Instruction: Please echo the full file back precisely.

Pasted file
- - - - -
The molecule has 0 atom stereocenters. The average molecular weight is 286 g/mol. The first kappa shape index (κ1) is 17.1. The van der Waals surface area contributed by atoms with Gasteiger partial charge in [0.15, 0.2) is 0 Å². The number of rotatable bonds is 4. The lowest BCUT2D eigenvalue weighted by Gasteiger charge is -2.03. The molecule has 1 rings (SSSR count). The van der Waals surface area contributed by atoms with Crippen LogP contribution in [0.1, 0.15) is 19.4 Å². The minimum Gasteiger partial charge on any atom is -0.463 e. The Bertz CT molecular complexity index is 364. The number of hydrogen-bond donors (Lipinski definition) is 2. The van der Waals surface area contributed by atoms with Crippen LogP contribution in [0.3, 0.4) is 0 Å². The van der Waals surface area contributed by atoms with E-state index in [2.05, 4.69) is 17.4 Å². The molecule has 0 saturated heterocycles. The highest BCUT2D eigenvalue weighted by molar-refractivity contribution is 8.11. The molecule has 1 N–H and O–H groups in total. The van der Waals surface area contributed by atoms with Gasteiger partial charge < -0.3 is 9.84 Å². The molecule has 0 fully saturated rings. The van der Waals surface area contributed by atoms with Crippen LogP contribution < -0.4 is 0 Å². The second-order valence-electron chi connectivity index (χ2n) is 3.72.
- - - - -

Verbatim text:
The molecule has 0 atom stereocenters. The average molecular weight is 286 g/mol. The first kappa shape index (κ1) is 17.1. The van der Waals surface area contributed by atoms with Gasteiger partial charge in [0.15, 0.2) is 0 Å². The number of rotatable bonds is 4. The lowest BCUT2D eigenvalue weighted by Gasteiger charge is -2.03. The molecule has 1 rings (SSSR count). The van der Waals surface area contributed by atoms with Crippen LogP contribution in [0.1, 0.15) is 19.4 Å². The minimum Gasteiger partial charge on any atom is -0.463 e. The Bertz CT molecular complexity index is 364. The number of hydrogen-bond donors (Lipinski definition) is 2. The van der Waals surface area contributed by atoms with Crippen LogP contribution in [0.3, 0.4) is 0 Å². The van der Waals surface area contributed by atoms with E-state index in [2.05, 4.69) is 17.4 Å². The molecule has 0 saturated heterocycles. The highest BCUT2D eigenvalue weighted by molar-refractivity contribution is 8.11. The molecule has 1 N–H and O–H groups in total. The van der Waals surface area contributed by atoms with Gasteiger partial charge < -0.3 is 9.84 Å². The molecule has 0 fully saturated rings. The van der Waals surface area contributed by atoms with Crippen LogP contribution < -0.4 is 0 Å². The second-order valence-electron chi connectivity index (χ2n) is 3.72.